Here’s the authors’ argument: “The reason for this result is closely connected to the non-reproducibility of the assets which hold the rights to pure profits. When the economy is shocked, the price of these assets show large fluctuations, because their supply is fixed. In comparison, there is less fluctuation in the price of productive capital, since the supply is not fixed and it can be produced through new investment; the variance of the price of productive capital is determined in our model by the level of capital adjustment costs. As the economy transforms from one in which the majority of assets by market value are productive capital into one dominated by pure economic rents, this generates an endogenous increase in risk premium.”

CHART 2: Average return on capital

I do not buy this argument AT ALL. Let me explain. Non-reproducibility of these assets is a pure, unadulterated nonsense. We used to have Microsoft (a monopoly) and then we got Google (another monopoly), then we got FAANGS (more monopolies), and so on. If anything, rising concentration of the S&P 500 at the hands of larger, monopolistic issuers strongly suggests not only that the monopolistic assets ARE reproducible, but the our financial markets are solely preoccupied with reproducing them. Behold the ‘unicorns’.

The real driver for the abnormal (pure profit-linked) returns is the very existence of that pure profit, driven by: (a) regulatory barriers to entry (think banks), (b) state subsidies (think Tesla), (c) market macrostructure (think Google and Facebook), (d) rampant rent-seeking (think all), (e) outdated anti-trust regulations (think the U.S. system dominated by only one consideration, that of the material harm to consumers, that ignores the fact that modern ICT services are NOT your typical transactions, and involve a barter-type set of transactions between consumers and, say, Google). Majority of these drivers are reinforced by the selectively ultra-low cost of funding for the monopolistic competitors, available courtesy of the rounds and rounds of global risk-mispricing, aka, QE.

Despite the above shortcomings, the paper is an important one. Its conclusions are succinct and far-reaching. “There are a number of reasons why we argue for this hypothesis (i) there is a wide variety of confirmatory evidence that concentration, profits, and markups have increased over the time period, while the natural rate of interest has decreased (ii) it is parsimonious, in the sense that we use two data series (markups and interest rates) to explain the movements of 5 separate trends (iii) our model does not generate counterfactual implications.”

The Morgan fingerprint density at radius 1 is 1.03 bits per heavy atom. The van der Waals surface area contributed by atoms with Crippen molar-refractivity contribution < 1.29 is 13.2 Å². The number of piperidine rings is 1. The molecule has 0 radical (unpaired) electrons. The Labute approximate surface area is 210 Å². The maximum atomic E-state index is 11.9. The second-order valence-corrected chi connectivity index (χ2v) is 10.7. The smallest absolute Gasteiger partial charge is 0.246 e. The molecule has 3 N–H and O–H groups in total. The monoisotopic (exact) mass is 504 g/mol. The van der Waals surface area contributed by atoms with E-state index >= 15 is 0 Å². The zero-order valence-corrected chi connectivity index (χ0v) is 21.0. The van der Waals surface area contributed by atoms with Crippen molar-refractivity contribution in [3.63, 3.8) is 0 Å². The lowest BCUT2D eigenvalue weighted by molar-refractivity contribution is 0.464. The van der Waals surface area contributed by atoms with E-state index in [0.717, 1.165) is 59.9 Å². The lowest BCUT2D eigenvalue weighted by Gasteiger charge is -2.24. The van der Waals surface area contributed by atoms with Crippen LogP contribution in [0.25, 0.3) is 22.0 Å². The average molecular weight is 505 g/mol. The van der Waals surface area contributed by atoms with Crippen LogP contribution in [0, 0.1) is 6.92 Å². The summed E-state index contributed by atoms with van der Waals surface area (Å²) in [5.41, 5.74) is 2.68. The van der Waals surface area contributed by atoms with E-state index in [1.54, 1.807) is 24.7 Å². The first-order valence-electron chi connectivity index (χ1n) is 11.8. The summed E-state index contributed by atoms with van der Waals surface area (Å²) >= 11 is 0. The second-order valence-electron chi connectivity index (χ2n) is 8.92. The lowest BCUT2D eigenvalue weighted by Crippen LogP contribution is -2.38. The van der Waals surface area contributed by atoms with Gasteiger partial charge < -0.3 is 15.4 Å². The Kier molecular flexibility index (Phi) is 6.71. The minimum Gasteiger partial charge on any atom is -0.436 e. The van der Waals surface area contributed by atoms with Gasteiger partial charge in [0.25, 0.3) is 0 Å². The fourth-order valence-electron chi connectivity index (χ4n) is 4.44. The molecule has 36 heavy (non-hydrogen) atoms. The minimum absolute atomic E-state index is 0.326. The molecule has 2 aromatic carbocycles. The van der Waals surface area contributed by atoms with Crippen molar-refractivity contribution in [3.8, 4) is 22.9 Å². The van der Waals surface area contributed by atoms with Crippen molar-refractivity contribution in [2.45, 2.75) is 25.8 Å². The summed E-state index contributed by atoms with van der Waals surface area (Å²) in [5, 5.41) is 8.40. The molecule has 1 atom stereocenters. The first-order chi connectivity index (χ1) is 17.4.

“In this paper, we argue that these trends can be explained by an increase in market power and pure profits in the US economy, i.e., the emergence of a non-zero-rent economy, along with forces that have led to a persistent long term decline in real interest rates.” Whatever your views on the causal factors might be, the dangers inherent in this systemic dismantling of the competitive, open, entrepreneurial model of the American economy of the past is a major source of future risks, uncertainties and social risks.

Tuesday, March 20, 2018

19/3/18: Drivers of the low labor force participation rate: U.S. data since 2001

Why doesn't U.S. economic expansion 'feel' like an economy is at full employment? Because of the low participation rate that has effectively reduced unemployment to superficially low levels without creating sufficient amount of quality jobs to offset the rise in working age population since the end of the Great Recession.

Here is a chart, via @ernietyedeschi, showing that the U.S. economic expansion has only recently started reducing the sticky non-participation drivers that remain in play since 2001: